The Scientific Revolution Reshapes the World: Galileo Galilei
Olso, Richard G., The World and I
Galileo was the first of seven children of the musician Vincenzo Galilei and his noble-born wife, Julia. Born February 15, 1564, Galileo attended a monastic school at Vallombrosa before entering the University at Pisa in 1581, intending to study medicine. His interests, however, shifted toward mathematics and natural philosophy. After a brief period as a private tutor of mathematics, he accepted the chair of mathematics at Pisa in 1589, but two years later, he moved to the University of Padua. A highly gifted and charismatic teacher, Galileo was also arrogant, sarcastic, and argumentative. He gathered a large following of students, but among academic colleagues, he developed a reputation as a troublemaker.
In 1604, Galileo turned to astronomy and provided a mathematical demonstration that a newly visible bright star (probably a supernova) lay outside the system of planets. This finding implied that, contrary to Aristotelian ideas, changes did occur in the heavens. In 1609, after building a telescope similar to those being produced in the Netherlands, he began a period of spectacular astronomical observations. He discovered four moons circling Jupiter, mountains on the surface of our Moon, and the phases of Venus.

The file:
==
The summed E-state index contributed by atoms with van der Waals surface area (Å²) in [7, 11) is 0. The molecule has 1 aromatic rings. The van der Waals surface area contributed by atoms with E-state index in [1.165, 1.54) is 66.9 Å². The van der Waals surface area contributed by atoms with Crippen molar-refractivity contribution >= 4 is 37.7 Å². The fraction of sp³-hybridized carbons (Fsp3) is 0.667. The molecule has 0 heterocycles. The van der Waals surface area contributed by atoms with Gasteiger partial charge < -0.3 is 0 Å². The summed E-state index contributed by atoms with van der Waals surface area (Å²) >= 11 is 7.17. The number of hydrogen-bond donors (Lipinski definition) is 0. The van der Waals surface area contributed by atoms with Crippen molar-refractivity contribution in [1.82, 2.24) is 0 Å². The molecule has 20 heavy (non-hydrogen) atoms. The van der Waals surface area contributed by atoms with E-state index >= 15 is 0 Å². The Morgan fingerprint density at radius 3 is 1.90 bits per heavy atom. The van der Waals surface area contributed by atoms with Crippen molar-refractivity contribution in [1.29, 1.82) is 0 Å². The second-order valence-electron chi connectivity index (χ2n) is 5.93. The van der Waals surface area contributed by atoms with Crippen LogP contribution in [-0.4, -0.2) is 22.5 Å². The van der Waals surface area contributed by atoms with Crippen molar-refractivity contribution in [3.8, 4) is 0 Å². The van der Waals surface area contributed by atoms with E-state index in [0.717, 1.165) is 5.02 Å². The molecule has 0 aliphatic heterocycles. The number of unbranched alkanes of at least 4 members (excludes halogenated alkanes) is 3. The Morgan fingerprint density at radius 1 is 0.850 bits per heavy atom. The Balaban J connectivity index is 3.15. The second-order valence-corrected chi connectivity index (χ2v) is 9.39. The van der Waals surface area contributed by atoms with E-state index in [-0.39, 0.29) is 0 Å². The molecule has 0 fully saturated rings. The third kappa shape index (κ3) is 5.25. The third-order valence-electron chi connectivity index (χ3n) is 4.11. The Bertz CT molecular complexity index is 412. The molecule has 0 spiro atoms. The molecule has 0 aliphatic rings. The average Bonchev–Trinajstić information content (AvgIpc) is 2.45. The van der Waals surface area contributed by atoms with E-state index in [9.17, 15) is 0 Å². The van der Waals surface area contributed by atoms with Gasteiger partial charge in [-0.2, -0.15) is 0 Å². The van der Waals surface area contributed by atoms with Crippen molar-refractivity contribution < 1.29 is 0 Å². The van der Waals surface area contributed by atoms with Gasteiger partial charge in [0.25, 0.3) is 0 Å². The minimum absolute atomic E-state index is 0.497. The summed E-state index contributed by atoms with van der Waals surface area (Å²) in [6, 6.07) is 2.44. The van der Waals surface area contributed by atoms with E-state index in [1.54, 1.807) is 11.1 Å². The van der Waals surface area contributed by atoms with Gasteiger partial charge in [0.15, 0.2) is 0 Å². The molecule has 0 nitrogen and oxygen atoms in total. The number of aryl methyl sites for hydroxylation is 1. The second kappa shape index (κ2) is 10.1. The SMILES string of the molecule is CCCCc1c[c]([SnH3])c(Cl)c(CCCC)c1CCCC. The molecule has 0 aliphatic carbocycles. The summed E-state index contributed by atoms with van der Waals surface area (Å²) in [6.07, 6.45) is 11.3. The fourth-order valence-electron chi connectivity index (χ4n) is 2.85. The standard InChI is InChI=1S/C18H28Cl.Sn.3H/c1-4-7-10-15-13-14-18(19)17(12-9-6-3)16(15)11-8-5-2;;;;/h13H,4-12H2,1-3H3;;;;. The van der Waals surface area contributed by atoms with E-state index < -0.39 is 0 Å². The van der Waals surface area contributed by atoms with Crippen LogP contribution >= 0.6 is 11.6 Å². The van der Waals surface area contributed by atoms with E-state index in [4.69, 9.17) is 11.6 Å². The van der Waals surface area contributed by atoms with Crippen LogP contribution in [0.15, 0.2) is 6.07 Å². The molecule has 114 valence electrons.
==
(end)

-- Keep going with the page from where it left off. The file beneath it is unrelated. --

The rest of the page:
Galileo's discoveries netted him the patronage of the Medici family, as well as membership in the Accademia dei Lincei, a scientific academy sponsored by the Roman aristocrat Federico Cesi. He also received support from the major Jesuit astronomers and mathematicians at Rome and the friendship of Cardinal Maffeo Barberini, who would become Pope Urban VIII in 1624. …